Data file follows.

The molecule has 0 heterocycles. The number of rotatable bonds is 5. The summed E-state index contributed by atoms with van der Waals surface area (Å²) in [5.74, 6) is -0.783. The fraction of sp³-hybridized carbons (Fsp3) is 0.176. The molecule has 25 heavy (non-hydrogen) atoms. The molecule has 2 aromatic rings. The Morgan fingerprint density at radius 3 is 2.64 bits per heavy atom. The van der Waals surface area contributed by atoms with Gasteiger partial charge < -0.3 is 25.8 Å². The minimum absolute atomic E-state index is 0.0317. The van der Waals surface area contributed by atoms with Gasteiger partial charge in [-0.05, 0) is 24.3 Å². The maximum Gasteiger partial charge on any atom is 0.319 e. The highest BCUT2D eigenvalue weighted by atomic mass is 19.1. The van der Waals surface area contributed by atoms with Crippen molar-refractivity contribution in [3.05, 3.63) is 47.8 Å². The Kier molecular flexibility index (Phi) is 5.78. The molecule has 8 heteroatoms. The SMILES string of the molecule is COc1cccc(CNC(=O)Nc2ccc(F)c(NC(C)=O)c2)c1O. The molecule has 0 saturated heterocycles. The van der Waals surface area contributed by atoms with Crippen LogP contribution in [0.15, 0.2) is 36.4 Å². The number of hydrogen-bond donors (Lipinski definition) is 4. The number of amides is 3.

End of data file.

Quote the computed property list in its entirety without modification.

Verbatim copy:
The molecule has 0 heterocycles. The number of rotatable bonds is 5. The summed E-state index contributed by atoms with van der Waals surface area (Å²) in [5.74, 6) is -0.783. The fraction of sp³-hybridized carbons (Fsp3) is 0.176. The molecule has 25 heavy (non-hydrogen) atoms. The molecule has 2 aromatic rings. The Morgan fingerprint density at radius 3 is 2.64 bits per heavy atom. The van der Waals surface area contributed by atoms with Gasteiger partial charge < -0.3 is 25.8 Å². The minimum absolute atomic E-state index is 0.0317. The van der Waals surface area contributed by atoms with Gasteiger partial charge in [-0.05, 0) is 24.3 Å². The maximum Gasteiger partial charge on any atom is 0.319 e. The highest BCUT2D eigenvalue weighted by atomic mass is 19.1. The van der Waals surface area contributed by atoms with Crippen molar-refractivity contribution in [3.05, 3.63) is 47.8 Å². The Kier molecular flexibility index (Phi) is 5.78. The molecule has 8 heteroatoms. The SMILES string of the molecule is COc1cccc(CNC(=O)Nc2ccc(F)c(NC(C)=O)c2)c1O. The molecule has 0 saturated heterocycles. The van der Waals surface area contributed by atoms with Crippen LogP contribution in [0.15, 0.2) is 36.4 Å². The number of hydrogen-bond donors (Lipinski definition) is 4. The number of amides is 3.